I believe J.D. has written a great defense of salvation by faith in Christ alone and not on a “sinners prayer” ritual. Growing up in the Bible belt of our country like J.D. did, I have seen much emphasis be put on the “sinners prayer.” I have seen too many preachers ask people to walk down an aisle, repeat a prayer, and put more emphasis on that ritual than on faith in Jesus. This book helps us see the prayer doesn’t do anything, Jesus has done everything and all people have to do is respond to Him in repentance in faith. That may be done through a prayer or it may not. Salvation does not come through a prayer, it comes through repentance and faith in Jesus.

This has been the most helpful book I have ever read when it comes to dealing with doubt and assurance. It has been a helpful for me as I have had period of doubts in my own Christian walk and I believe it will be a great help to others in this area as well. It’s a short, easy to read book that will help you understand the Gospel and what salvation really is. Do yourself a favor and grab a copy of this book.

Dealing with Doubt

Recently my fiancee and I traveled from Ohio down to North Carolina to spend this Christmas with my family. One of the things we always do on long trips is listen to sermons from preachers we both like. On this trip we decided to listen to a Perry Noble sermon and a Matt Chandler sermon. Both were great, but the sermon from Matt Chandler was just what I needed! I want to share with you the main points of the sermon and hope it ministers to you as it did me.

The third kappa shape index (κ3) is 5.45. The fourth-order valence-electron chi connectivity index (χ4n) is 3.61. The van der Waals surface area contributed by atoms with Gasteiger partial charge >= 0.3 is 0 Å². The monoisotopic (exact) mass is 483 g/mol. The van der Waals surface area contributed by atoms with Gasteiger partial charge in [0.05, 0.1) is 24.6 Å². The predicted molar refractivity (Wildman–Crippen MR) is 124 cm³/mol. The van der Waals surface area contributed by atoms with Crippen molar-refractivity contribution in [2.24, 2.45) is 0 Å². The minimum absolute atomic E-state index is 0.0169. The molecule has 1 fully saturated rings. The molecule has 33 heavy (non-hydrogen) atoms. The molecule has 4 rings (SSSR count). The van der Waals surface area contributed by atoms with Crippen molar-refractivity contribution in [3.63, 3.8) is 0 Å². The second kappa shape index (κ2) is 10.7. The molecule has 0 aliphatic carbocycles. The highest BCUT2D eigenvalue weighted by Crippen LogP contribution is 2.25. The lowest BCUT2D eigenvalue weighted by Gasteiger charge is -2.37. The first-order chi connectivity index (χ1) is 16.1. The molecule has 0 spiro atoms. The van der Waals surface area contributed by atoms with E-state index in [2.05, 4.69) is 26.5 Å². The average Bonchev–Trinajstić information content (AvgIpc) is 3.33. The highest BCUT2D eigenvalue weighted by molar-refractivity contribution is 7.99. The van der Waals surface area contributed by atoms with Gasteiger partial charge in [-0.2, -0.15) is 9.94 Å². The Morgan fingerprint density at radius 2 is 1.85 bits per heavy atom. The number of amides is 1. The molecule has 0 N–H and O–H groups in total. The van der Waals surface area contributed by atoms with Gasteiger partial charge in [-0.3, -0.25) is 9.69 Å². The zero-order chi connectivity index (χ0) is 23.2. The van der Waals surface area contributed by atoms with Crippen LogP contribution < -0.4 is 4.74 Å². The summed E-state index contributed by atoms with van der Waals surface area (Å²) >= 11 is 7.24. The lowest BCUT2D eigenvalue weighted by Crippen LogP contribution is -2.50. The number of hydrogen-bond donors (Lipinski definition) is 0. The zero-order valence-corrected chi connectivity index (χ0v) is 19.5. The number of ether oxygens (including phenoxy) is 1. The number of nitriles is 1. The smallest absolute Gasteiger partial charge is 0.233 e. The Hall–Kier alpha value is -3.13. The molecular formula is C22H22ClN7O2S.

The sermon was called “Dealing with Doubt.” If we were all honest, we would admit that sometime in our Christian life we have struggled with doubt. Either something has caused us to question the reality of our salvation or the assurance of it. To be honest, this is one of the “thorns in my flesh.” Doubt is an issue that from time to time I struggle with and if I am not careful, it becomes a sin that the enemy uses to distract me. I was encouraged by Matt Chandler’s honesty in this sermon as he shared that he struggles with doubt from time to time as well.

In this sermon, Matt Chandler addresses three areas where doubt comes from. He then ends the sermon with some principles to examine if you truly have saving faith or not. I want to share the three areas then give my own principle that will help us examine if we have saving faith or not.

1. You really are not Christian. One reason a person may doubt is simply because they are not truly a born-again Christian. They may “profess” to being a Christian, but that is not enough! Matthew 7:22-23 says that many will stand before God one day and profess His name and even say they did things in His name, but sadly God will tell them He never really knew them. There is a big different between knowing about God and personally knowing Him in a relationship. James 2:19 tells us that even the demons believe there is a God! One reason many doubt their salvation is because they profess it, but do not truly possess it.